My husband and I have been welcomed into the modern world of credit card fraud recently, replacing the same credit card twice in the last few months after our information was stolen and sold to some person in Ohio, then somebody else in California.
The Ohio person only charged $5 at what appeared to be a hotel bar, likely testing out the card to see if it would be red-flagged.
The more recent activity came last weekend, when I was awakened to a text from my credit card company, asking if I had charged $80 to a "professional service." Curious as to what that professional service may have been, I ended up on the phone with the credit card company and learned that someone had paid for a nanny in California using my card number.
I felt bad canceling the charge. Who buys a stolen credit card to charge nanny services for their kids? I would've expected a charge for a 50-inch flat-screen TV or a new iPad, something non-essential.
But cancel it I did, and the company overnighted a new card to my home yet again.
I've never had this kind of problem before. It's enough to make me consider making the move back to cash. If only it were that easy.
My husband and I stick to a pretty detailed budget each month. OK, we try to, but for the most part, we know on the first of each month where our paychecks will have gone by the time the 30th or the 31st rolls around. A certain percentage goes into savings, another percentage goes to the student loans, the mortgage, the car payments, groceries, gas. My husband keeps a spread sheet with a line item for almost every category you could possibly think of. He has more patience for that sort of thing than I do.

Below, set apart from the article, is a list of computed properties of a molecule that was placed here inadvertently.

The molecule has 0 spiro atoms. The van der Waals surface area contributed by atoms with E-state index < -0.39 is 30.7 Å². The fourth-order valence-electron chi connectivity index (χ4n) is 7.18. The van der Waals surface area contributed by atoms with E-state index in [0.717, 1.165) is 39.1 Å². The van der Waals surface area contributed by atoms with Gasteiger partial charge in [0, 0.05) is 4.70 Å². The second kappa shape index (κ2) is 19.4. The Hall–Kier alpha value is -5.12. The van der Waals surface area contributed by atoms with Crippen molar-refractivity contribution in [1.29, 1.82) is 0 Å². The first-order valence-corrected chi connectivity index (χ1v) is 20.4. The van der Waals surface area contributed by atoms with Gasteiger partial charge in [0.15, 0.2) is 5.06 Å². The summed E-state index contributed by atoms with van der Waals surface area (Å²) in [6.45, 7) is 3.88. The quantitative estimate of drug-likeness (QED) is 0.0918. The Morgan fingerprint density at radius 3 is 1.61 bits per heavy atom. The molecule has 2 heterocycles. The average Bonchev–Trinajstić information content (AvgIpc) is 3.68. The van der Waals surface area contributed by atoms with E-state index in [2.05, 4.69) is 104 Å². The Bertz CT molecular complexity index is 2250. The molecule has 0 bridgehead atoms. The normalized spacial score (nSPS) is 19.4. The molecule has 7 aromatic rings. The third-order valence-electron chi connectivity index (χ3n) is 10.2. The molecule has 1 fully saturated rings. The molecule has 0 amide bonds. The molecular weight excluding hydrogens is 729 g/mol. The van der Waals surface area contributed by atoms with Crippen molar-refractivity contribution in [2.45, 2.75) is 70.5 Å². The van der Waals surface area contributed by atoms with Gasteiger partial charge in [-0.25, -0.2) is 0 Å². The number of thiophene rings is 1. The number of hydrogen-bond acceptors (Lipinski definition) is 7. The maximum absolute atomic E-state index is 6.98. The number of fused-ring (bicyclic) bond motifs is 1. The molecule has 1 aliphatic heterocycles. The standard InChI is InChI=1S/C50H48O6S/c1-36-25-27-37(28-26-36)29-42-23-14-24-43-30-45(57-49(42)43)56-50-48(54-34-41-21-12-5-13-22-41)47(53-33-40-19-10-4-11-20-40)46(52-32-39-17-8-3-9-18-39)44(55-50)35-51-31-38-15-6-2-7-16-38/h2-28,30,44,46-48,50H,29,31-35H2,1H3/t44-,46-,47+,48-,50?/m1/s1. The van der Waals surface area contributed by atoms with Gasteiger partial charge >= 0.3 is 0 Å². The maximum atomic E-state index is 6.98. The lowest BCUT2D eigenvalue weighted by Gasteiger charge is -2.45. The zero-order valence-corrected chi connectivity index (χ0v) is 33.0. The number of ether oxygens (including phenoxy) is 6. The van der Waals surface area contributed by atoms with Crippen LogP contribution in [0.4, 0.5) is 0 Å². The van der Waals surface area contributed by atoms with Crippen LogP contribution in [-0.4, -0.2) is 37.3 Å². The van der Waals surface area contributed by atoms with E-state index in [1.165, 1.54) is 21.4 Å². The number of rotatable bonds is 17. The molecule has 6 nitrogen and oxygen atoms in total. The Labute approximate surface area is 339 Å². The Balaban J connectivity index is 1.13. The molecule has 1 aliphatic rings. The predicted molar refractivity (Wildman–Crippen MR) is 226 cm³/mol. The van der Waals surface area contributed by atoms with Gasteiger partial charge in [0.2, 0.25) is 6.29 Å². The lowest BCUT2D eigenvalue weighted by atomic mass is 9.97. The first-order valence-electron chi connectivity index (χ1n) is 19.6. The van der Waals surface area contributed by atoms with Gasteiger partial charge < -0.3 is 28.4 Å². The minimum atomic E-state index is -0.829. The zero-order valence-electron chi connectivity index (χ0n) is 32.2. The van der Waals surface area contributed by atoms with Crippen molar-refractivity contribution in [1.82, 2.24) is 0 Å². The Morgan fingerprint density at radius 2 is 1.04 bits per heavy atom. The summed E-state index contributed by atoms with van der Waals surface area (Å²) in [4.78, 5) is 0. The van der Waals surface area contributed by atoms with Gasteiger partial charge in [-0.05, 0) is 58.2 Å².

Using our credit and debit cards makes it a lot easier for him to keep that spreadsheet up to date, since we don't have to keep track of every cash transaction. He can just download the activity from each of the sole credit card and our two debit cards to the spreadsheet.
But as time goes on and we hear more and more of these massive thefts of personal information from major department stores as well as online - Heartbleed, anyone? - it may be time to go back to cash.
The only information that can be gleaned from a dollar bill is where it's been since it was printed, if you happen to get one stamped with a website like www.wheresgeorge.com, www.trackdollarbills.com or other, similar sites.
Obtaining that kind of information is neat, not predatory.
Local businesses likely prefer cash too, since they don't have to deal with credit card transaction fees. And no cash system in the world will be out of service because of bad weather. As a former waitress, I can't begin to explain the melt down that occurs when credit card systems stop working. It's like the world is coming to an end. There is much weeping and wailing and gnashing of teeth.
Actual money has been around for a long time in one form or another. It's stood the test of time for a reason.
EDITOR'S NOTE: Jackie Stark is a Chocolay Township resident and a staff reporter at The Mining Journal. Her column appears bi-weekly. She can be reached at 906-228-2500, ext. 242. Her email address is firstname.lastname@example.org.